We didn’t feel all that well after the meal (probably heartburn), but nonetheless, we at least had some energy to continue driving. Now we were supposed to get to Bandon later on today, but Coos Bay was where there was a 24-mile detour leading to Silver and Golden Falls State Park.
By 12:40pm, we went through the curvy, narrow road and arrived at the car park. We expected this to be the last pair of waterfalls on this trip. But both of us still had some waterfall fatigue from the earlier parts of this trip so it almost felt like an obligation to bag these falls.
Not surprisingly, it was raining pretty hard.
First up was the Silver Falls. The trail to its base was merely 15 minutes round trip. But the rain made the trail really muddy and slippery.
Getting a clean view and photograph of the falls was nontrivial. That was because of the combination of mist thrown in our direction from the falls itself as well as the unrelenting rain. Still, we managed.
We were also greeted by a trio of adolescents who were coming back from the falls. They smiled and giggled as they told us not to go climbing around the falls. That’s because they apparently did and one of the girls had dirt all over her drenched clothes as it looked like she took a spill.
After getting our fill of this falls, we headed back to the car park then continued onto another short 20-minute round trip trail to the Golden Falls.
This trail was even muddier and sloshier than the first. Plus, the rain was still coming down hard. Ultimately, that made photographing the Golden Falls a bit difficult as well when we finally got to the end of the trail.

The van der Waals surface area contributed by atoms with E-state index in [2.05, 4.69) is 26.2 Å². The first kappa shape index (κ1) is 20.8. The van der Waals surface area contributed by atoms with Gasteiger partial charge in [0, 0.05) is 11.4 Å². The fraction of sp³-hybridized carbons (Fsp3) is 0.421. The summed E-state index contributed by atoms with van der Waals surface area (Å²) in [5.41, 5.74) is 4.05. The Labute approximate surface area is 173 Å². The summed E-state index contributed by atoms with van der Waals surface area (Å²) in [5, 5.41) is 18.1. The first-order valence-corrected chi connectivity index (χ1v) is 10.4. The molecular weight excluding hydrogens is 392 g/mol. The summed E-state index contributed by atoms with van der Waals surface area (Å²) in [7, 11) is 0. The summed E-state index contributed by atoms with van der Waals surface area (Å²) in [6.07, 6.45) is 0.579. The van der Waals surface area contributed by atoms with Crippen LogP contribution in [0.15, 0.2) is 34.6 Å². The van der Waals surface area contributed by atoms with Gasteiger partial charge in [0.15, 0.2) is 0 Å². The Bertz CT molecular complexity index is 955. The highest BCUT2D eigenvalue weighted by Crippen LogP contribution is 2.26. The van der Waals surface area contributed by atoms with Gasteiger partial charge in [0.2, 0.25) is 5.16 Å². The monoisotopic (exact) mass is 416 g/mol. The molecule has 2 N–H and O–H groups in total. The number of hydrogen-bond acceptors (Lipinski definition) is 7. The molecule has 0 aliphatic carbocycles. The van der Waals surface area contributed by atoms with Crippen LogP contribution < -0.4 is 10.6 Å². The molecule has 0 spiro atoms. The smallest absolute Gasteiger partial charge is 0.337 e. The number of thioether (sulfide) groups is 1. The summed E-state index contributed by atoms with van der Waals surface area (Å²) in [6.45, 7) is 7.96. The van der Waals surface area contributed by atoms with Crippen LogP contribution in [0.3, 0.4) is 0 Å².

“This weather sucks!” said Julie as the nonstop rains which seemed to be the story of the weather on our trip was taking its toll on our psyche.
Finally, we took the so-called Upper Trail, which was the longest trail here. This was supposed to be 60 minutes round trip, and Julie wasn’t exactly in the mood to do it. The trail started off by heading towards the side of Silver Falls.
It was a different perspective on the falls and under more normal circumstances, we probably would’ve spent a bit more time here. But the rain kind of made that option undesirable.
The trail then switched back and curled around the cliff towards the top of Golden Falls. It was a bit difficult to get a satisfactory photograph of the falls because of the precarious nature of the cliffs (especially given how slippery the wet rocks were). And the butterflies induced by the sheer dropoffs made it even more undesirable to get further out to the edge.
And by 3:40pm, we checked into our accommodation at Bandon Beach.
Bandon seemed to be a quiet, laid-back ocean front town. It definitely contrasted the cities and quiet mountain villages we had experienced earlier on in this trip. But the beauty of Bandon’s rock stacks rising out of the sands and tides really made this place scenic. In fact, our moods changed for the better and we were looking forward to seeing the sunset supposing the weather cooperates.
Seemed like once again a picturesque sunset here just wasn’t meant to be. Oh well, hopefully things’ll be better tomorrow and that elusive Oregonian sunset might be experienced at Cannon Beach…